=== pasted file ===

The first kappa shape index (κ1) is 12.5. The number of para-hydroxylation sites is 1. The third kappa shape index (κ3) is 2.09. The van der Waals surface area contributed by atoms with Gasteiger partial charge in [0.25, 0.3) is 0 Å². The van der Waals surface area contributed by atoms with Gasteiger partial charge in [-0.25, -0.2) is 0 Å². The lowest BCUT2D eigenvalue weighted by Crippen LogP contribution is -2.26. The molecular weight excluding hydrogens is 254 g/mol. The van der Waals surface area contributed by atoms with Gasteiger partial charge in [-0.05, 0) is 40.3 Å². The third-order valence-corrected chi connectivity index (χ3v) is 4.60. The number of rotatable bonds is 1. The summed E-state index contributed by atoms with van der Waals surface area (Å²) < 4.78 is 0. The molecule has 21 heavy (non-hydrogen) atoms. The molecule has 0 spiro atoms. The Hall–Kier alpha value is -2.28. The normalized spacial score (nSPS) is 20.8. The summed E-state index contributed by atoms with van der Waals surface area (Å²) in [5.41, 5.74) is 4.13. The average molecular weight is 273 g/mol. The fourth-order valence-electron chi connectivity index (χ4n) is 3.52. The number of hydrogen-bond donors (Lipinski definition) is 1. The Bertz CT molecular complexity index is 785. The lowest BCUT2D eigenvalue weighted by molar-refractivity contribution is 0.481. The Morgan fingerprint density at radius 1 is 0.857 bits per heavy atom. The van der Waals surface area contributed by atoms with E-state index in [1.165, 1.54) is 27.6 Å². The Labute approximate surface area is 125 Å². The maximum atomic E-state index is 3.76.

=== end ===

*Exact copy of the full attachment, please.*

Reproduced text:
The first kappa shape index (κ1) is 12.5. The number of para-hydroxylation sites is 1. The third kappa shape index (κ3) is 2.09. The van der Waals surface area contributed by atoms with Gasteiger partial charge in [0.25, 0.3) is 0 Å². The van der Waals surface area contributed by atoms with Gasteiger partial charge in [-0.25, -0.2) is 0 Å². The lowest BCUT2D eigenvalue weighted by Crippen LogP contribution is -2.26. The molecular weight excluding hydrogens is 254 g/mol. The van der Waals surface area contributed by atoms with Gasteiger partial charge in [-0.05, 0) is 40.3 Å². The third-order valence-corrected chi connectivity index (χ3v) is 4.60. The number of rotatable bonds is 1. The summed E-state index contributed by atoms with van der Waals surface area (Å²) < 4.78 is 0. The molecule has 21 heavy (non-hydrogen) atoms. The molecule has 0 spiro atoms. The Hall–Kier alpha value is -2.28. The normalized spacial score (nSPS) is 20.8. The summed E-state index contributed by atoms with van der Waals surface area (Å²) in [5.41, 5.74) is 4.13. The average molecular weight is 273 g/mol. The fourth-order valence-electron chi connectivity index (χ4n) is 3.52. The number of hydrogen-bond donors (Lipinski definition) is 1. The Bertz CT molecular complexity index is 785. The lowest BCUT2D eigenvalue weighted by molar-refractivity contribution is 0.481. The Morgan fingerprint density at radius 1 is 0.857 bits per heavy atom. The van der Waals surface area contributed by atoms with E-state index in [1.165, 1.54) is 27.6 Å². The Labute approximate surface area is 125 Å². The maximum atomic E-state index is 3.76.